Keeping your cool

Keeping your cool

Poker is a game of skill and judgment. It is about knowing your cards and knowing your chances. But it is also a mind game, whether you are sitting at a live table, eyeballing the opposition, or sitting in your pajamas playing online. To play at your best, you need to stay cool and calm and not let your emotions get the better of you.

Losing your head will affect your performance in any game or sport; just ask the England cricketers who are being sledged (verbally abused) by the Australians this winter. This supposedly friendly banter is designed with one purpose only - to put off the batsman or bowler and make him start thinking of his reply instead of the next ball.

The same is true in poker; as soon as your mind goes elsewhere because you’re focusing on your opponent or on your last losing hand instead of focusing on your current cards, you’ve lost an important edge.

Poker is not an easy game, and it requires a lot of concentration, especially if you have to work out your chances based on just two cards as you do in Texas Hold ‘Em. Recalling and applying the eight-tier system devised by David Sklansky or the mathematics of the Chen Formula requires your mind to be free and focused, not angry and confrontational.

Sklansky Texas Hold'em starting hand strategies

Of course, keeping your cool isn’t always easy as Kevin Hart proved in his recent ice bath challenge against Usain Bolt. The master of cool, calm focus, Bolt slipped easily into the water. Hart, on the other hand, was clearly all up in his head and could barely stick in a toe.

Perhaps the most important thing to remember is that poker is only a game, even at the highest level, and however skillful you are, you will always be at the mercy of the gods and Lady Luck. You need to learn to laugh off ill fortune and not take it personally if someone else keeps getting all the decent hands. On another day, it will be your turn, so instead of letting jealousy cloud your judgment, watch how good it feels and picture yourself winning in the next game. You’ll be amazed at the power of positive thinking.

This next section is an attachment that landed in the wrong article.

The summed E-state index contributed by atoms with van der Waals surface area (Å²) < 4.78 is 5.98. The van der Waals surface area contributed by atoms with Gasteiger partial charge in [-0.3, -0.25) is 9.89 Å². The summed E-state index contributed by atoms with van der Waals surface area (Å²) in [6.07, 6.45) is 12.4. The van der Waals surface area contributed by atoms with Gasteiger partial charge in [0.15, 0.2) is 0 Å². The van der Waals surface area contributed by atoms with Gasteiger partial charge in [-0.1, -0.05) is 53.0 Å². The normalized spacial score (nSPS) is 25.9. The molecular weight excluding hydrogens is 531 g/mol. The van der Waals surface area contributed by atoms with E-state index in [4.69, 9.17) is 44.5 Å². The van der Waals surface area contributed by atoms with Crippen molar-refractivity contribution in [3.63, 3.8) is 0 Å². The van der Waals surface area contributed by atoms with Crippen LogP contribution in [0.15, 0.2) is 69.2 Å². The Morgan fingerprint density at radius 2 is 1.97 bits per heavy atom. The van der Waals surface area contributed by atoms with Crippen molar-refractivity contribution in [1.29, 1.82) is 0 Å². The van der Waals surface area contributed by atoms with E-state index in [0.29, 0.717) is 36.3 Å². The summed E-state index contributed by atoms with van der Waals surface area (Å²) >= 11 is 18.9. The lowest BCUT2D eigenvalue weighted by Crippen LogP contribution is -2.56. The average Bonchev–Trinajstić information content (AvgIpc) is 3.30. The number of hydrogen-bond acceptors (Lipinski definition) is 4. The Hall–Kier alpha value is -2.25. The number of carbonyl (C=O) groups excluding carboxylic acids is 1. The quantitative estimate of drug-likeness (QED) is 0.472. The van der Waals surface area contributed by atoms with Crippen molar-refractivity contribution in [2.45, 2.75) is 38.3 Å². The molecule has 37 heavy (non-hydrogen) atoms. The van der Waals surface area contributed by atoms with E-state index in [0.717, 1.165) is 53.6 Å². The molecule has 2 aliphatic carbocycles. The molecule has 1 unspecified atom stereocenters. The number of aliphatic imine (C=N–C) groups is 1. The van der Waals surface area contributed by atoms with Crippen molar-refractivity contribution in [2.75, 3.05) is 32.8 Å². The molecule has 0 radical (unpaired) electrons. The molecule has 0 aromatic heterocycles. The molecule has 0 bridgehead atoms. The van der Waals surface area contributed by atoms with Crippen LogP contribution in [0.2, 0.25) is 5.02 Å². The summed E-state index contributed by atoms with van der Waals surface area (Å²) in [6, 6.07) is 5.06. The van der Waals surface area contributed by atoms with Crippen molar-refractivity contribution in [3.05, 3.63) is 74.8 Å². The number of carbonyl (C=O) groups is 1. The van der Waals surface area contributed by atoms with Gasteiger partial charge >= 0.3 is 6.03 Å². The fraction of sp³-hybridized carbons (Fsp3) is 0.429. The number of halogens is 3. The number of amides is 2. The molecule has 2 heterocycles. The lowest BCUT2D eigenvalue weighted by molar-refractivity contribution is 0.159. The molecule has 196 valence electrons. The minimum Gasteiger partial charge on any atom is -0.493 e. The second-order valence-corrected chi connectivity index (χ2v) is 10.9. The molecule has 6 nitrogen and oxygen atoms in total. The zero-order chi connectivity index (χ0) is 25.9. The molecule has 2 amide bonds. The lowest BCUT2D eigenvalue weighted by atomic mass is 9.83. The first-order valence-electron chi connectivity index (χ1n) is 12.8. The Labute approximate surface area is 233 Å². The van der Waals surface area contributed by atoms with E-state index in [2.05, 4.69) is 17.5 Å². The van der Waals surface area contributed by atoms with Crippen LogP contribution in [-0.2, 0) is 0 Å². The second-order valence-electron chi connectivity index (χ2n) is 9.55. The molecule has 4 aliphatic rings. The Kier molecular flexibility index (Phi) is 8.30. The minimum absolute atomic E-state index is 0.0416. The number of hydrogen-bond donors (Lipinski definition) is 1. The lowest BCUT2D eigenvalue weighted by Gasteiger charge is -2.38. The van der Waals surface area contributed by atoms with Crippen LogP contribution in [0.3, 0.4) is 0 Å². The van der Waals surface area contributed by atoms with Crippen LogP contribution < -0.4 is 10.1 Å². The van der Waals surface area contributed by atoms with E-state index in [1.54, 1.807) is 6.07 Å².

Famous poker professional Mike Caro takes this one step further, reciting his mantra “I am a lucky player, a powerful winning force surrounds me.” It may sound crazy, but it’s surely better than telling yourself that you are the unluckiest guy on Earth and that the cards all hate you.

If you do start to feel the pressure, step away from the game and take a break for a few moments. Get a drink or a snack or take a walk and think about something else. Trying to push through when your thoughts have gone south is never a good strategy, and will only lead to more mistakes that make you feel even worse.

Keep calm

When you have cooled down and cleared your mind, you can think calmly about what you may have done wrong and consider what you can learn from the experience instead of just bemoaning your rotten luck. With a level head and a cool, calm mind, you can then return to the game and treat the next hand as the fresh start that it is. After all, your luck could change at any time, and the last thing you want is to be too frustrated to notice!

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